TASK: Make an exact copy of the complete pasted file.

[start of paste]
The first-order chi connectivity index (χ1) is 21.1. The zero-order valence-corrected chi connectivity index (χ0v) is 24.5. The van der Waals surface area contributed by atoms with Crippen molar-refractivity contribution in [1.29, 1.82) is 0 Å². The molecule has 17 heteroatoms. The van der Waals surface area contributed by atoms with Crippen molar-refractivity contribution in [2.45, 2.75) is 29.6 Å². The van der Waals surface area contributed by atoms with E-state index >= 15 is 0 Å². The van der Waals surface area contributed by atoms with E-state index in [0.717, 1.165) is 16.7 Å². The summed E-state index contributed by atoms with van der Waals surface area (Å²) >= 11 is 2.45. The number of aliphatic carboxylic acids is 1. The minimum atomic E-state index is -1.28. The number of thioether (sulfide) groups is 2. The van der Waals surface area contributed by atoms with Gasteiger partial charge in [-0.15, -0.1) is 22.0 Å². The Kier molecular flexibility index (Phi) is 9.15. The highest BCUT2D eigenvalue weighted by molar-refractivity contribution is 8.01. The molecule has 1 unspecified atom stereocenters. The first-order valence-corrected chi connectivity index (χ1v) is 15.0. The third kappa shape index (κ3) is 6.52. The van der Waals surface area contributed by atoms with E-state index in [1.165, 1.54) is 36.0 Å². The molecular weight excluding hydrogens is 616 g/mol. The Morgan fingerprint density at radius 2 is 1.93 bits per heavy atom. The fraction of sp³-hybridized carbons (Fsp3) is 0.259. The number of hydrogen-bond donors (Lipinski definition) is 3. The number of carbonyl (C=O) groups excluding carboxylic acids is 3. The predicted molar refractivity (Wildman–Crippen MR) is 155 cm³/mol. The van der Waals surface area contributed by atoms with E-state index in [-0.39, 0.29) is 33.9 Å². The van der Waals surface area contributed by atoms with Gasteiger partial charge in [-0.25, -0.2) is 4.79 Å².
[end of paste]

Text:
The first-order chi connectivity index (χ1) is 21.1. The zero-order valence-corrected chi connectivity index (χ0v) is 24.5. The van der Waals surface area contributed by atoms with Crippen molar-refractivity contribution in [1.29, 1.82) is 0 Å². The molecule has 17 heteroatoms. The van der Waals surface area contributed by atoms with Crippen molar-refractivity contribution in [2.45, 2.75) is 29.6 Å². The van der Waals surface area contributed by atoms with E-state index >= 15 is 0 Å². The van der Waals surface area contributed by atoms with E-state index in [0.717, 1.165) is 16.7 Å². The summed E-state index contributed by atoms with van der Waals surface area (Å²) >= 11 is 2.45. The number of aliphatic carboxylic acids is 1. The minimum atomic E-state index is -1.28. The number of thioether (sulfide) groups is 2. The van der Waals surface area contributed by atoms with Gasteiger partial charge in [-0.15, -0.1) is 22.0 Å². The Kier molecular flexibility index (Phi) is 9.15. The highest BCUT2D eigenvalue weighted by molar-refractivity contribution is 8.01. The molecule has 1 unspecified atom stereocenters. The first-order valence-corrected chi connectivity index (χ1v) is 15.0. The third kappa shape index (κ3) is 6.52. The van der Waals surface area contributed by atoms with E-state index in [1.165, 1.54) is 36.0 Å². The molecular weight excluding hydrogens is 616 g/mol. The Morgan fingerprint density at radius 2 is 1.93 bits per heavy atom. The fraction of sp³-hybridized carbons (Fsp3) is 0.259. The number of hydrogen-bond donors (Lipinski definition) is 3. The number of carbonyl (C=O) groups excluding carboxylic acids is 3. The predicted molar refractivity (Wildman–Crippen MR) is 155 cm³/mol. The van der Waals surface area contributed by atoms with E-state index in [-0.39, 0.29) is 33.9 Å². The van der Waals surface area contributed by atoms with Gasteiger partial charge in [-0.25, -0.2) is 4.79 Å².